[0051] On the other hand, when the node B2 is at high level, the gate of the n-channel MOS transistor 114 is at high level, so that electric current flowing through the n-channel MOS transistor 114 lowers the voltage of the node C. Namely, the voltage of the node C is adjusted in accordance with electric current flowing through the p-channel MOS transistor 113 and the n-channel MOS transistor 114 on the basis of the detection signal of the detection circuit 90.

[0052] In this embodiment, since the current peak required for data write can be lowered and the generation efficiency of hot electrons can be increased, write time can be shortened.

[0053] (Third Embodiment)

[0054]FIG. 7 is a circuit diagram of a nonvolatile semiconductor memory according to a third embodiment of the present invention. This nonvolatile semiconductor memory includes a conversion circuit 140 provided between the first charge pump circuit 25 and the amplifier circuit 70. Thus, in this nonvolatile semiconductor memory, a combination of the conversion circuit 140 and the amplifier circuit 70 acts as a combination of the detection circuit 30 and the voltage control circuit 80 of the nonvolatile semiconductor memory of FIG. 1.

[0055] The first charge pump circuit 25 includes diodes 121 a to 121 f and capacitors 122 a to 122 e. Meanwhile, the conversion circuit 140 includes p-channel MOS transistors 131 and 132, n-channel MOS transistors 133 and 134, a p-channel MOS transistor 135 having a node of the high voltage Vpp and a grounded gate, a resistance element 136 and a capacitor 137. The p-channel MOS transistors 131 and 132 have nodes of the supply voltage Vcc and form current mirror circuits. The n-channel MOS transistors 133 and 134 have grounded nodes and form current mirror circuits. The resistance element 136 and the capacitor 137 are connected to each other in series between the node C and ground. Since other configurations of the nonvolatile semiconductor memory are similar to those of the nonvolatile semiconductor memory of the first embodiment of FIG. 1, the description is abbreviated for the sake of brevity.

[0056] An electric current supplied to the drains of the memory cells 1 to 3 by the first charge pump circuit 25 is proportional to an electric current flowing through a node E. The conversion circuit 140 outputs to the node C a voltage corresponding to the electric current flowing through the node E. Hence, the electric current supplied to the drains of the memory cells 1 to 3 has a corresponding relation with the voltage outputted to the node C by the conversion circuit 140.

[0057] Operation of the conversion circuit 140 is described below. The current mirror circuits are formed by the p-channel MOS transistors 131 and 132. Thus, an electric current in a quantity equal to that of an electric current flowing through the p-channel MOS transistor 131 flows through the p-channel MOS transistor 132. Furthermore, the current mirror circuits are formed by the n-channel MOS transistors 133 and 134. Thus, an electric current in a quantity equal to that of an electric current flowing through the n-channel MOS transistor 133 flows through the n-channel MOS transistor 134. The electric current from the n-channel MOS transistor 134 and the electric current from the p-channel MOS transistor 135 flow into the node C.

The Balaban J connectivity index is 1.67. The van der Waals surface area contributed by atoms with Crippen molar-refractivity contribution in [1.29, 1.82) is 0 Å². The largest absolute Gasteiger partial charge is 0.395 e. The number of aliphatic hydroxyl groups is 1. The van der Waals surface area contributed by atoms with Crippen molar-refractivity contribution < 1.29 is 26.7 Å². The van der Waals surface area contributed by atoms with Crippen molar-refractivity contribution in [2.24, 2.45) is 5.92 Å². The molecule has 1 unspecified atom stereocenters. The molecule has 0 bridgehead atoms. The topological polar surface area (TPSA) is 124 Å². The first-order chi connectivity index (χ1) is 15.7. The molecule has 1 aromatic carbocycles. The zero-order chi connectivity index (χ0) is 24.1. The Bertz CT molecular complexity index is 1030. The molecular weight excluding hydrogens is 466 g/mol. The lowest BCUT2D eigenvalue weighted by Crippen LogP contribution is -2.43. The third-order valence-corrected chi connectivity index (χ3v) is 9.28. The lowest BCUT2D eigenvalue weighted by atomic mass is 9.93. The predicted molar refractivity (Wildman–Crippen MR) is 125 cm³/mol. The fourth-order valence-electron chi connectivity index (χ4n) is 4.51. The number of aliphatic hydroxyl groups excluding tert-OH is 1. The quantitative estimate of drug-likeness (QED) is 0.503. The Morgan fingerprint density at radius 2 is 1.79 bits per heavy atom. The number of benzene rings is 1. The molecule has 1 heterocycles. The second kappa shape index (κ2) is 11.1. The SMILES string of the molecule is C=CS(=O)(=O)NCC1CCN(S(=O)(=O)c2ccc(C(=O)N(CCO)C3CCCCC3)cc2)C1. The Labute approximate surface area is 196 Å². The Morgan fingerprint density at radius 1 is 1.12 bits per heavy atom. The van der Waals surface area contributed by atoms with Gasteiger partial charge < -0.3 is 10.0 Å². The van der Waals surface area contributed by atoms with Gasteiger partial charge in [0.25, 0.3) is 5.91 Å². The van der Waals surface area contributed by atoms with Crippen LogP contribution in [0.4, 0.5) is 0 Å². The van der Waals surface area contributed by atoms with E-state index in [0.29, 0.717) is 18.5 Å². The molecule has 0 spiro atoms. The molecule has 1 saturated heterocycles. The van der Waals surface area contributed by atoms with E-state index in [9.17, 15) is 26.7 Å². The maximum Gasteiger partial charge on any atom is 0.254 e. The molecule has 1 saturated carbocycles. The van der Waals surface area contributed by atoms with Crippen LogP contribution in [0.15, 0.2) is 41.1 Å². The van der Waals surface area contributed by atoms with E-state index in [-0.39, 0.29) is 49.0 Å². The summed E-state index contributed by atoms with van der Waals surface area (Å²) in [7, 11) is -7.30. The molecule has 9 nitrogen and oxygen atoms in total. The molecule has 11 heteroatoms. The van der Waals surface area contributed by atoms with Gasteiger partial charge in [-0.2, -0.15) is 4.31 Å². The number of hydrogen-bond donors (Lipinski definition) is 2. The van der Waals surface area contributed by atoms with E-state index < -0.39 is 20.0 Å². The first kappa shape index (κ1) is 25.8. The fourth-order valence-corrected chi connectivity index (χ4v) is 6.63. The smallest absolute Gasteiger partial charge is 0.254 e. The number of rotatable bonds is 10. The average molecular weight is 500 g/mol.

[0058] Therefore, in case a large quantity of the electric current is supplied to the drains of the memory cells 1 to 3 by the first charge pump circuit 25, the voltage of the node C is lowered. On the contrary, a small quantity of the electric current is supplied to the drains of the memory cells 1 to 3 by the first charge pump circuit 25, the voltage of the node C is raised.

[0059] In this embodiment, since the current peak required for data write can be lowered and the generation efficiency of hot electrons can be increased, write time can be shortened.

[0060] (Fourth Embodiment)

[0061]FIG. 8 is a circuit diagram of a nonvolatile semiconductor memory according to a fourth embodiment of the present invention. This nonvolatile semiconductor memory includes a conversion circuit 150 which is similar to the conversion circuit 140 in the third embodiment of FIG. 7. Hence, in this nonvolatile semiconductor memory, a combination of the conversion circuit 150 and the amplifier circuit 70 acts as a combination of the detection circuit 30 and the voltage control circuit 80 of the nonvolatile semiconductor memory of FIG. 1.

[0062] In addition to the electrical components 131 to 137 of the conversion circuit 140 in FIG. 7, the conversion circuit 150 includes a diode 141 inserted between the first charge pump circuit 25 and the p-channel MOS transistor 131, a second oscillator 142 and a second charge pump circuit 143 connected to the second oscillator 142, the p-channel MOS transistor 135 and the amplifier circuit 70. Since other configurations of the nonvolatile semiconductor memory are similar to those of the nonvolatile semiconductor memory of the third embodiment of FIG. 7, the description is abbreviated for the sake of brevity.